Published on: Monday, October 17, 2022

A jailhouse informant program in Orange County, California, violated the constitutional rights of criminal defendants because of jailers’ involvement, according to a long-awaited report by the U.S. Department of Justice (DOJ press release available here).

The federal agency, which began investigating in 2016, issued a lengthy report detailing Orange County authorities' use of the informants from 2007 to 2016 and their failure to release information, as required by law, about incriminating statements gathered by the snitches to lawyers for the accused.

The report said there is “reasonable cause to believe” the sheriff’s department and district attorney’s office in Orange County, California, systematically violated defendants’ Sixth Amendment right to counsel and their 14th Amendment right to due process.

The Orange County program, which focused on defendants charged with homicide and gang crimes, operated from 2007 through 2016. Jailers placed informants next to targeted defendants after those defendants were charged with a crime and while they were represented by counsel, according to the report.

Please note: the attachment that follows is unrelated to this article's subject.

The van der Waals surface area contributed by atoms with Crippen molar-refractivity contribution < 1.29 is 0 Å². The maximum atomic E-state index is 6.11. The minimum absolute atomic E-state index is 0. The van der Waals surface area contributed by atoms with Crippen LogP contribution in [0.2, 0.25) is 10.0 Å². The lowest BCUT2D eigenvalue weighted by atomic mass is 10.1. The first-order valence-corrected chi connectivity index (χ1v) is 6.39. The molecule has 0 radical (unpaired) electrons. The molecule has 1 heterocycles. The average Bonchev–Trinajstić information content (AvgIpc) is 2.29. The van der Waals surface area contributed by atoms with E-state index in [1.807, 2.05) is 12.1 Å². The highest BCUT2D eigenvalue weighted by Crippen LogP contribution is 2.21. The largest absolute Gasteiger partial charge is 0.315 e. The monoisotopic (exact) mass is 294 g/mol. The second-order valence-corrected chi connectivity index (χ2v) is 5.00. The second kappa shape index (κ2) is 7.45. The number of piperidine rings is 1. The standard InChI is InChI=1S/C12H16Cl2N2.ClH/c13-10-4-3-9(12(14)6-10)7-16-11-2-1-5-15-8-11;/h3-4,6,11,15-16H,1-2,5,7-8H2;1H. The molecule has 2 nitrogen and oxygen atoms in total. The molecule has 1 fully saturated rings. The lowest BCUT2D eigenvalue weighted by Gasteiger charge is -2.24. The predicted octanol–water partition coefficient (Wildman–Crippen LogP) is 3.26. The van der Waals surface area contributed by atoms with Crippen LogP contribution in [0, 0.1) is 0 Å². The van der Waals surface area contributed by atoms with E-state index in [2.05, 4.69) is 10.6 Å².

Informants were rewarded with leniency in the form of reduced charges or sentencing requests and were provided benefits that made their jail time easier. Those benefits could include special food, visits, phone calls and preferred housing assignments. Providing rewards to informants “further illuminates” the close relationship with law enforcement.

Prosecutors failed to seek out and disclose to the defense evidence that the defendants were questioned by informants in violation of their Sixth Amendment rights. Prosecutors also failed to disclose that the informants had a motive to lie or were unreliable people.